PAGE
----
Year 1 in the AR…Resources for Life After Ravelry

What has come of this world?

Many fiber crafters are being thrown back to a long forgotten world: life without Ravelry.  In the first few months of Year One in the AR (After Ravelry) many of us are floundering about trying to find new solutions to old problems: tracking our stash, inventorying our tools, keeping notes on our projects, organizing photos… you get the idea. ​  There is in this world people are working to create alternative sites to Ravelry, but that will take time.  Meanwhile, there are squishy packages arriving and that yarn ain’t going to inventory itself.

​Today’s blog post I’m going to give some open source and/or free resources to help you organize your life outside NuRav.

Check back this blog for updates. I’ll be adding to the list as I become aware of new resources.  I have a new option under Notebooks: Trello.

First Some Backstory

If you have been following the Unravelling Ravelry Saga you know the once beloved yarnie website monopolized the fiber craft space with its notebook functions to inventory stash, tools, track projects, and of course, the giant pattern database.  But, they released NuRav which has been an utter debacle with reports of it triggering migraines, vertigo, eyestrain, and yes seizures.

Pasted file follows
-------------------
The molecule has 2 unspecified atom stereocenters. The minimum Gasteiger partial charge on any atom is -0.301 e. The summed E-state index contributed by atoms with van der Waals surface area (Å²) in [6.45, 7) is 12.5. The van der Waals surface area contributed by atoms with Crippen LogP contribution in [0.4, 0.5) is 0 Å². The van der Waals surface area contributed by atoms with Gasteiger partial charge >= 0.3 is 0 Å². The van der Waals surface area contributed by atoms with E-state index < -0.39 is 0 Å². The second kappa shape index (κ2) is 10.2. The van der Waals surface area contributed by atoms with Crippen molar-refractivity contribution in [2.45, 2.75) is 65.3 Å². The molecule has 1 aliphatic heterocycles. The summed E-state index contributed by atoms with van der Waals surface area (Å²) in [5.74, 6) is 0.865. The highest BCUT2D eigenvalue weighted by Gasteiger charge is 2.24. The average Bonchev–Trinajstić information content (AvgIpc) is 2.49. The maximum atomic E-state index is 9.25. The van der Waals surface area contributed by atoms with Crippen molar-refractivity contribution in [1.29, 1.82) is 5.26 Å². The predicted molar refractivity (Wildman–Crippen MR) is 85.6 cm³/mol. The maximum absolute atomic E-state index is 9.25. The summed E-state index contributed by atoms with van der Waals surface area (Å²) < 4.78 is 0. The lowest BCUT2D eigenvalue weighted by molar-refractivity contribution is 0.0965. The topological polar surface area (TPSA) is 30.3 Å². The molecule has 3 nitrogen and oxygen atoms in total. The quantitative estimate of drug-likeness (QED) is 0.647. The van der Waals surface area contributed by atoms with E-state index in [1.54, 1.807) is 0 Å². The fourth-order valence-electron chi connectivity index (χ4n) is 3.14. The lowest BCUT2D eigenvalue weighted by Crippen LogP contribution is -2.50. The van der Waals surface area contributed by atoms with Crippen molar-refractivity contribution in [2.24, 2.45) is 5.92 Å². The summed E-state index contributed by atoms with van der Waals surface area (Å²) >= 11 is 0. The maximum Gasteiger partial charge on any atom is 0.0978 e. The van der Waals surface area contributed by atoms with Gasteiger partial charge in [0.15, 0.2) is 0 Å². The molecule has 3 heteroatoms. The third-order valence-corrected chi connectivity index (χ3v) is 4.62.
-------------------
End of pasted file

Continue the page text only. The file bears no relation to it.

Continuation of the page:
Until this week the most charitable description for Ravelry’s response has been …. tepid.  The unvarnished truth is the response has been gaslighting and ableist.  But, this week the mask has completely fallen with the appearance of form letters from Ravelry:

People are abandoning hope that Ravelry will do the right thing and are either deleting their account or leaving a skeleton behind as they walk away.  

Thursday, July 20 Jessica, co-founder of Ravelry, emerged from the shadows with a statement (this link takes you to the OFFSITE Ravelry blog and does not contain NuRav formatting)   I will probably write a separate blog post about it.   Let’s just say, your mileage may vary and I’m personally taking a wait and see attitude. In the meantime, the list of resources


The Resources